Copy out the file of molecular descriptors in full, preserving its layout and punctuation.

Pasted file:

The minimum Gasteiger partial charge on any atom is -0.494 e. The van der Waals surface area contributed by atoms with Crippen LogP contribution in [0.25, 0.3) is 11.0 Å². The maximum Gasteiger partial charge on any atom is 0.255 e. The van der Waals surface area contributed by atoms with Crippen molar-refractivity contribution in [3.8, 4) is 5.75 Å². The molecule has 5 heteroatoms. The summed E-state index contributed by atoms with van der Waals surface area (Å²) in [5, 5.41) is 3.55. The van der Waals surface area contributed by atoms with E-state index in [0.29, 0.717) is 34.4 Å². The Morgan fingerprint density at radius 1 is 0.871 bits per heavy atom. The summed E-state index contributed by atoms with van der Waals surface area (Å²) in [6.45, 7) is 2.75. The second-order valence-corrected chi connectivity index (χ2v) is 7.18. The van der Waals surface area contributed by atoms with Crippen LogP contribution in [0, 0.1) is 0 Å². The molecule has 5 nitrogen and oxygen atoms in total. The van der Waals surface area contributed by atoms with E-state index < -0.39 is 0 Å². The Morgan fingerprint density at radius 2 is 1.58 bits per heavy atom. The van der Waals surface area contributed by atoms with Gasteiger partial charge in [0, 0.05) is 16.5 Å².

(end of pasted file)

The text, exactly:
The minimum Gasteiger partial charge on any atom is -0.494 e. The van der Waals surface area contributed by atoms with Crippen LogP contribution in [0.25, 0.3) is 11.0 Å². The maximum Gasteiger partial charge on any atom is 0.255 e. The van der Waals surface area contributed by atoms with Crippen molar-refractivity contribution in [3.8, 4) is 5.75 Å². The molecule has 5 heteroatoms. The summed E-state index contributed by atoms with van der Waals surface area (Å²) in [5, 5.41) is 3.55. The van der Waals surface area contributed by atoms with E-state index in [0.29, 0.717) is 34.4 Å². The Morgan fingerprint density at radius 1 is 0.871 bits per heavy atom. The summed E-state index contributed by atoms with van der Waals surface area (Å²) in [6.45, 7) is 2.75. The second-order valence-corrected chi connectivity index (χ2v) is 7.18. The van der Waals surface area contributed by atoms with Crippen LogP contribution in [0, 0.1) is 0 Å². The molecule has 5 nitrogen and oxygen atoms in total. The van der Waals surface area contributed by atoms with E-state index < -0.39 is 0 Å². The Morgan fingerprint density at radius 2 is 1.58 bits per heavy atom. The van der Waals surface area contributed by atoms with Gasteiger partial charge in [0, 0.05) is 16.5 Å².